Friday, December 18, 2020 (13 days remaining in 2020)
A Costco customer introduced himself to me as Scott. He purchased electrolyte and energy products and explained that he’s an extreme bicyclist who annually rides a couple of California courses. One is “the death ride”, a timed race through 129 miles of “California Alps”. Another he rides (I forget its name) covers more miles, is more difficult. Scott seemed happy, pumped, and about to start preparing for the 2021 competitions.
In our local Costco where I work, I’m on the lookout for interesting customers. It’s easy to spot those in fit-condition and they’re inspiring. I peer into their carts carrying “Scott-like” endurance essentials, and other items trending toward high protein, low sugar products. Increasingly, carts carry plant-based foods, a preference-trend Costco has noticed. Our store has begun stocking vegan cheese, vegetable-olive oil butter, and increasingly more products plant-based. I’ve tried many new ones and they taste good enough to swing an experimenter to a vegan perspective.
Having worked in our Costco since 2007, I’ve witnessed changing food-buying trends. Back when I started, most customers (long-time locals and often farmers and ranchers) were enthusiastic meat and potato eaters. This Costco’s food selections noticeably began expanding when first we demonstrated a new product, humus. Most customers claimed intensely to dislike humus, mispronounced the name, and after tasting just turned up their noses. I wasn’t happy having to try promoting humus. Eventually that changed, and one began seeing humus in shopping carts. As varieties expanded, many formerly humus-resistant customers willingly sampled and purchased.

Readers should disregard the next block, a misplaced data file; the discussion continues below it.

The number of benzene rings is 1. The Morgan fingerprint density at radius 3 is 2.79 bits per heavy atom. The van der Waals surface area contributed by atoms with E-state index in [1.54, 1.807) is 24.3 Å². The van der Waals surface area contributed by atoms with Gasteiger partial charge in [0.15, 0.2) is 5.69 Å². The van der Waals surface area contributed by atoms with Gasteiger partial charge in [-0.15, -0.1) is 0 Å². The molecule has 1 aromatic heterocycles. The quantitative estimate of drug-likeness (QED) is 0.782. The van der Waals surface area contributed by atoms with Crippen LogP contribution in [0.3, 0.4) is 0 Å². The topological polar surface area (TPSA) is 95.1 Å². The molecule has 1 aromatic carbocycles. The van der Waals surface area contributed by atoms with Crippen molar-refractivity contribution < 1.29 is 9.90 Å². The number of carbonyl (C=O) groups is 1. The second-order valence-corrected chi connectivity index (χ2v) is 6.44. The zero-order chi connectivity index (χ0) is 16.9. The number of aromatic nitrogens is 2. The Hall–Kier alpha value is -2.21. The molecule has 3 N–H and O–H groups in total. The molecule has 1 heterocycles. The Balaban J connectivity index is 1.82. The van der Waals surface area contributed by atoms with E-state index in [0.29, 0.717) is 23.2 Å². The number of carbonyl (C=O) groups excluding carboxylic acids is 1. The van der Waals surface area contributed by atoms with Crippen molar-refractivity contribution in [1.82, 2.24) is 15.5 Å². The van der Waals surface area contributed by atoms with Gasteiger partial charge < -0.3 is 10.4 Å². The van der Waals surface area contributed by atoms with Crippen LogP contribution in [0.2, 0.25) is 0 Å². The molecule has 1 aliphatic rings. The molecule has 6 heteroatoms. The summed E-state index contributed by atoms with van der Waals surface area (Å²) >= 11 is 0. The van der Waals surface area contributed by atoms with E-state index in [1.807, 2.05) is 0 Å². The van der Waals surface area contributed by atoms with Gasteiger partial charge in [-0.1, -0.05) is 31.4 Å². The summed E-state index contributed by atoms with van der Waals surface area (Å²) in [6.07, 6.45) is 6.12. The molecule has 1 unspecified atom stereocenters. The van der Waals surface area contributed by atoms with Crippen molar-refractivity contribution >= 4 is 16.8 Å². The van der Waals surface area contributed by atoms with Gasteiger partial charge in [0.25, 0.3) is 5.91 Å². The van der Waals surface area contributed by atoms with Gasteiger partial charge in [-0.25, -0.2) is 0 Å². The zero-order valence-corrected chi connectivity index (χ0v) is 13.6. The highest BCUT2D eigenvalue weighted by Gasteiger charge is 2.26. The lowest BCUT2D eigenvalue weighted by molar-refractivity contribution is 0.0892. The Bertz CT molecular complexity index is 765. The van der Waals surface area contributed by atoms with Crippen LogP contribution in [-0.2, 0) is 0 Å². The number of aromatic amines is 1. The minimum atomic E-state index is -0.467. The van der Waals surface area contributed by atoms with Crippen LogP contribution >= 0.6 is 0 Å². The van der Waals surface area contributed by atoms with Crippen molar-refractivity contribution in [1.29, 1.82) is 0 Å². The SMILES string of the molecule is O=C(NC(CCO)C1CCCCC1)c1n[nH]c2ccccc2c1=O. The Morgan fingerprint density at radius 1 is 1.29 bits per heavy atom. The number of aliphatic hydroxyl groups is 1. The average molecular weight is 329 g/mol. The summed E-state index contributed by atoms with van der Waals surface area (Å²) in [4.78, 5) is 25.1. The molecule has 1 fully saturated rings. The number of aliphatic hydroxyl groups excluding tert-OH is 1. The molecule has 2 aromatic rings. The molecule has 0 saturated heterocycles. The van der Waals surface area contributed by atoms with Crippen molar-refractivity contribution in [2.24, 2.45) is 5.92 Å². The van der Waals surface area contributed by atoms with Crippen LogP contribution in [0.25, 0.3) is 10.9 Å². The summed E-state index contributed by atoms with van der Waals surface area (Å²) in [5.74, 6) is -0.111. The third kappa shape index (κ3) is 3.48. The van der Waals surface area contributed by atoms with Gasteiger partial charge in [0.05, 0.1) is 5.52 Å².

That’s when first I understood the power of effective marketing in an unreceptive environment. That’s when first I recognized how Costco and similarly-aware suppliers influence shopper preferences toward differing product lines.
Athletically-aware Central Oregon is receptive to increased opportunities to purchase plant-based and vegan-oriented foods. As a sample-server, I notice fewer customers refusing to consider anything but meat and potatoes. But its hard to change old habits and some folks stand firmly by theirs. But today, even carts pushed by long time farmers and ranchers might contain alternatives to meat, because they taste like products they’re representing and promoted as healthier.
My new friend, Scott, after explaining why he buys electrolytes and energy products disappeared to continue shopping Now, I’m curious about the products that might have landed in his cart. He promised to return and update me on his progress in preparing for rides. I’ll take the opportunity to ask about his various routine purchases. Maybe I’ll learn, again from a customer, more about healthy-eating.
Dear Friends: As with other shoppers, information and experience alter my preferences. Diana